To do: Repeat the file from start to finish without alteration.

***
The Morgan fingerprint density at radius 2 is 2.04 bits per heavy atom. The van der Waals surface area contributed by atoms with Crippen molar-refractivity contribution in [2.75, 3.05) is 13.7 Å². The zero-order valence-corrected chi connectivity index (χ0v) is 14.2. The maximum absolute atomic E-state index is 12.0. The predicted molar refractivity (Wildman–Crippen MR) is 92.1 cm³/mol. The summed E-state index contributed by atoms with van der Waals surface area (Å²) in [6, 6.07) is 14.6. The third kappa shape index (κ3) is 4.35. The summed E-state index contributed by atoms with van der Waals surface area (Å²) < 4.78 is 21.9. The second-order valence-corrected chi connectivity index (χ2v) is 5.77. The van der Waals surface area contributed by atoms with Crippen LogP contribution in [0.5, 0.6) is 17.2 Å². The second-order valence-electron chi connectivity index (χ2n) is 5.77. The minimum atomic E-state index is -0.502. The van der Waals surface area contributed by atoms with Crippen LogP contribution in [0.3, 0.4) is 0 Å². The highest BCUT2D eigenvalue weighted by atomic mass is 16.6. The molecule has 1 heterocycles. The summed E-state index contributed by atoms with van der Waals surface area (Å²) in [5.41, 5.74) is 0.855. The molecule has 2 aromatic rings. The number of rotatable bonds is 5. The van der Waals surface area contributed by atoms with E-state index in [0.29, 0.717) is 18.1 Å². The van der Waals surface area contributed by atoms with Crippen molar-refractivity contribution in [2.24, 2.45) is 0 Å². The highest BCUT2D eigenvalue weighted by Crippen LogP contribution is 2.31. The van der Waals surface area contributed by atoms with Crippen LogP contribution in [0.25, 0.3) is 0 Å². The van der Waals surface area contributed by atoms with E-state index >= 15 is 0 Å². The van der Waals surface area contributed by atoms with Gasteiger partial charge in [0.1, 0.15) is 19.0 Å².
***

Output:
The Morgan fingerprint density at radius 2 is 2.04 bits per heavy atom. The van der Waals surface area contributed by atoms with Crippen molar-refractivity contribution in [2.75, 3.05) is 13.7 Å². The zero-order valence-corrected chi connectivity index (χ0v) is 14.2. The maximum absolute atomic E-state index is 12.0. The predicted molar refractivity (Wildman–Crippen MR) is 92.1 cm³/mol. The summed E-state index contributed by atoms with van der Waals surface area (Å²) in [6, 6.07) is 14.6. The third kappa shape index (κ3) is 4.35. The summed E-state index contributed by atoms with van der Waals surface area (Å²) < 4.78 is 21.9. The second-order valence-corrected chi connectivity index (χ2v) is 5.77. The van der Waals surface area contributed by atoms with Crippen LogP contribution in [0.5, 0.6) is 17.2 Å². The second-order valence-electron chi connectivity index (χ2n) is 5.77. The minimum atomic E-state index is -0.502. The van der Waals surface area contributed by atoms with Crippen LogP contribution in [0.3, 0.4) is 0 Å². The highest BCUT2D eigenvalue weighted by atomic mass is 16.6. The molecule has 1 heterocycles. The summed E-state index contributed by atoms with van der Waals surface area (Å²) in [5.41, 5.74) is 0.855. The molecule has 2 aromatic rings. The number of rotatable bonds is 5. The van der Waals surface area contributed by atoms with E-state index in [0.29, 0.717) is 18.1 Å². The van der Waals surface area contributed by atoms with Crippen molar-refractivity contribution in [2.24, 2.45) is 0 Å². The highest BCUT2D eigenvalue weighted by Crippen LogP contribution is 2.31. The van der Waals surface area contributed by atoms with Crippen LogP contribution in [0.25, 0.3) is 0 Å². The van der Waals surface area contributed by atoms with E-state index >= 15 is 0 Å². The van der Waals surface area contributed by atoms with Gasteiger partial charge in [0.1, 0.15) is 19.0 Å².